Twitter slammed for allowing sharing of leaked IRS records after BLOCKING Hunter Biden laptop story

Twitter is drawing backlash over its apparent inconsistencies as it allows an article detailing the secret tax records of billionaires to spread freely after censoring articles about Hunter Biden‘s laptop.

ProPublica refused to disclose how it obtained the tax data published on Tuesday, saying only said it was given the IRS data in ‘raw form’ by a party it did not identify.   

In October, Twitter blocked users from sharing a New York Post article revealing damaging information from Hunter’s laptop, which had been abandoned in a repair store. 

The social media site said at the time that the article violated its policy against publishing private information, as well as its prohibition on sharing hacked materials.

Critics lashed out at the apparent hypocrisy, with some even speculating that ProPublica chose not to delve into the finances of Twitter CEO Jack Dorsey and Facebook CEO Mark Zuckerberg to avoid bans from the social media giants. 

Twitter is drawing backlash as it allows an article detailing the secret tax records of billionaires to spread freely after censoring negative articles about Hunter Biden’s laptop

‘So on what basis should BigTech have censored the NYPost story on Hunter Biden’s emails, but allow free sharing of the ProPublica tax report?’ tweeted Andy Grewal, a law professor at the University of Iowa.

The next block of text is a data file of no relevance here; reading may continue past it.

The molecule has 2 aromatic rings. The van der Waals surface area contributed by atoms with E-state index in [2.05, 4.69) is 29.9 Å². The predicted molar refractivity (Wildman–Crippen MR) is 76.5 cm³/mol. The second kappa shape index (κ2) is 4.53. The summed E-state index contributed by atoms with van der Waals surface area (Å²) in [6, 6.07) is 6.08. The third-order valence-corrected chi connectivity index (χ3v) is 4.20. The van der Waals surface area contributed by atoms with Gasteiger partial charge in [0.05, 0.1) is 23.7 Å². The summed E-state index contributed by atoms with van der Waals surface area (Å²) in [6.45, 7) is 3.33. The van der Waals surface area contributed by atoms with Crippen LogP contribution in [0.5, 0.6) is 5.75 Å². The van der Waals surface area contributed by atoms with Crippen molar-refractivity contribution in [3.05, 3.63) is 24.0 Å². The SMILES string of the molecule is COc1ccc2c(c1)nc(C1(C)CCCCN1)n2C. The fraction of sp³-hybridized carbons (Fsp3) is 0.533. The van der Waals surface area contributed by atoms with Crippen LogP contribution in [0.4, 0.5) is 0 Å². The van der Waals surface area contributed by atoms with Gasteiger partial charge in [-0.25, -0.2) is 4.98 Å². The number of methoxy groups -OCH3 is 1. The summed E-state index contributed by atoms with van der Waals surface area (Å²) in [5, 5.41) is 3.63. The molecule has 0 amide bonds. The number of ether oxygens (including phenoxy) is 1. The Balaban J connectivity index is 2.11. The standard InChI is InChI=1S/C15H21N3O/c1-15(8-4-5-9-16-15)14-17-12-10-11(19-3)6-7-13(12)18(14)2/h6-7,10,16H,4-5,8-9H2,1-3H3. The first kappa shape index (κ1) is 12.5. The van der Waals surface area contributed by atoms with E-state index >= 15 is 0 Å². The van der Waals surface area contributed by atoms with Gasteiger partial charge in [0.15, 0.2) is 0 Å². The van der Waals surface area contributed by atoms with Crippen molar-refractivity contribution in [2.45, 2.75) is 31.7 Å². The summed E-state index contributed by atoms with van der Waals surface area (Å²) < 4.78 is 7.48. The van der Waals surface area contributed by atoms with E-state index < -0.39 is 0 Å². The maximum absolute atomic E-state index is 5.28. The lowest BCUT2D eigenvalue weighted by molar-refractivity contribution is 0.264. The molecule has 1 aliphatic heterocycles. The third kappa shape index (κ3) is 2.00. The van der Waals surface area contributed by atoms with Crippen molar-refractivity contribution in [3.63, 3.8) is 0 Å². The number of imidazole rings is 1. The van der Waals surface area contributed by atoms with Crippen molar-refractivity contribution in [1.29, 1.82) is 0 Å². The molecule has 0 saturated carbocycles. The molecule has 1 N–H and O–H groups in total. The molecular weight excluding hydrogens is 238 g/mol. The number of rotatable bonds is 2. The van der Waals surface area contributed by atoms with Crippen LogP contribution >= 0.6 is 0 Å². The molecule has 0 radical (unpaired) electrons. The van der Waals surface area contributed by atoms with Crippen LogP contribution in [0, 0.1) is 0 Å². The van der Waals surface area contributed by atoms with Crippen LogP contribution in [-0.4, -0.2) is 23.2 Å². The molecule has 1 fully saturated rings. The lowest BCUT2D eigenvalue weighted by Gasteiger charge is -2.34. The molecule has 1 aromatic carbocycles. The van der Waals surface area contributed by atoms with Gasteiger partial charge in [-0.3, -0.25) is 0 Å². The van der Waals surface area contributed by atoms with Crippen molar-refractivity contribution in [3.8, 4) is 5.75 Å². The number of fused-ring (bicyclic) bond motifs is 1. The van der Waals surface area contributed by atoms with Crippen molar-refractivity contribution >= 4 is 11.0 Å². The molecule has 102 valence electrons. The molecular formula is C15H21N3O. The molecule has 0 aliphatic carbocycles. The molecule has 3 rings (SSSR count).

‘I don’t think either should be censored … I’m just wondering about BigTech’s distinction,’ he added.

The trove of records published by ProPublica showed that Amazon founder Jeff Bezos paid no income tax in 2007 and 2011, while Tesla boss Elon Musk’s income tax bill came to zero in 2018.

Investor George Soros went three straight years – between 2016 and 2018 – without paying federal income tax, according to the records. 

However, the secret tax records revealed no government corruption or illegal activity, and primarily served to illustrate how the tax code works — namely that capital gains are not taxed until stocks are sold.

‘Many will ask about the ethics of publishing such private data. We are doing so — quite selectively and carefully — because we believe it serves the public interest in fundamental ways, allowing readers to see patterns that were until now hidden,’ ProPublica explained. 


Many billionaires are able to reduce their federal tax bills using legal tax strategies.  

Among the ways they can reduce tax bills are:

Making sizable donations to charity

The rich can reduce tax bills through the use of charitable donations. 

They can deduct up to 60 percent of adjusted gross income with donations. 

Investing in stocks to avoid wage income

The rich can reduce taxes by avoiding wage income, which can be taxed at up to 37 percent.

They can instead benefit from investment income, which is often taxed at 20 percent.

Paying themselves lower salaries

If the mega-rich pay themselves a lower salary, they can then take a higher portion of the income as dividends.

The lower salary is then taxed a normal rate. Dividends are often taxed the same as the capital gains rate, which is between 15 to 20 percent.